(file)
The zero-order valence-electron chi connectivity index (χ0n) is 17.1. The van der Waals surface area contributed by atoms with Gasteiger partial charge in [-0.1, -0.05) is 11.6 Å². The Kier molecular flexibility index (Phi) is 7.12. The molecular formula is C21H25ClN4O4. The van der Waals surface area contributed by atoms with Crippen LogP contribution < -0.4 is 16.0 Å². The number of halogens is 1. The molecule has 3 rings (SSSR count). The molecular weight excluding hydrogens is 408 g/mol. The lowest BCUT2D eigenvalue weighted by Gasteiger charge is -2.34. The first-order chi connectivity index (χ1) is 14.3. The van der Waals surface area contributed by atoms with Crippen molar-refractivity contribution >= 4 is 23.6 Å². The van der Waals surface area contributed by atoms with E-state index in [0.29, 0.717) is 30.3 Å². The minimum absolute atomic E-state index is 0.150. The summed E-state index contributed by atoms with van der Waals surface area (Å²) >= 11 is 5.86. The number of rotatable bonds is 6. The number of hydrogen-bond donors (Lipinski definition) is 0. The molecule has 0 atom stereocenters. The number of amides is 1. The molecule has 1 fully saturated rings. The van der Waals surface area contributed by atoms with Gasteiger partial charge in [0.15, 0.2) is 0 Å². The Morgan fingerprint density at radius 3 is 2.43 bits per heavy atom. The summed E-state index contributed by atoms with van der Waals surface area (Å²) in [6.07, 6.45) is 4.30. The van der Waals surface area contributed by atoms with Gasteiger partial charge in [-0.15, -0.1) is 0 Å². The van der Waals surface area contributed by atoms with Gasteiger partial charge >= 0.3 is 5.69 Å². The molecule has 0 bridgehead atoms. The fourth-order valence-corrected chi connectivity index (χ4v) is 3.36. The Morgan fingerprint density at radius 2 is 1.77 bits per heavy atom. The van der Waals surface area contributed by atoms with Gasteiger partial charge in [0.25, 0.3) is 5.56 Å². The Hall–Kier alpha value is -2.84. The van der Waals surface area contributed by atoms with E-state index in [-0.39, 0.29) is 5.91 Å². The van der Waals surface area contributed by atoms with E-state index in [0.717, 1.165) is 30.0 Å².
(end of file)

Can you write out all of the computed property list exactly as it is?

The zero-order valence-electron chi connectivity index (χ0n) is 17.1. The van der Waals surface area contributed by atoms with Gasteiger partial charge in [-0.1, -0.05) is 11.6 Å². The Kier molecular flexibility index (Phi) is 7.12. The molecular formula is C21H25ClN4O4. The van der Waals surface area contributed by atoms with Crippen LogP contribution < -0.4 is 16.0 Å². The number of halogens is 1. The molecule has 3 rings (SSSR count). The molecular weight excluding hydrogens is 408 g/mol. The lowest BCUT2D eigenvalue weighted by Gasteiger charge is -2.34. The first-order chi connectivity index (χ1) is 14.3. The van der Waals surface area contributed by atoms with Crippen molar-refractivity contribution >= 4 is 23.6 Å². The van der Waals surface area contributed by atoms with E-state index in [0.29, 0.717) is 30.3 Å². The minimum absolute atomic E-state index is 0.150. The summed E-state index contributed by atoms with van der Waals surface area (Å²) >= 11 is 5.86. The number of rotatable bonds is 6. The number of hydrogen-bond donors (Lipinski definition) is 0. The molecule has 0 atom stereocenters. The number of amides is 1. The molecule has 1 fully saturated rings. The van der Waals surface area contributed by atoms with Gasteiger partial charge in [0.15, 0.2) is 0 Å². The Morgan fingerprint density at radius 3 is 2.43 bits per heavy atom. The summed E-state index contributed by atoms with van der Waals surface area (Å²) in [6.07, 6.45) is 4.30. The van der Waals surface area contributed by atoms with Gasteiger partial charge in [-0.15, -0.1) is 0 Å². The van der Waals surface area contributed by atoms with Gasteiger partial charge >= 0.3 is 5.69 Å². The molecule has 0 bridgehead atoms. The fourth-order valence-corrected chi connectivity index (χ4v) is 3.36. The Morgan fingerprint density at radius 2 is 1.77 bits per heavy atom. The van der Waals surface area contributed by atoms with Gasteiger partial charge in [0.25, 0.3) is 5.56 Å². The Hall–Kier alpha value is -2.84. The van der Waals surface area contributed by atoms with E-state index in [-0.39, 0.29) is 5.91 Å². The van der Waals surface area contributed by atoms with E-state index in [0.717, 1.165) is 30.0 Å².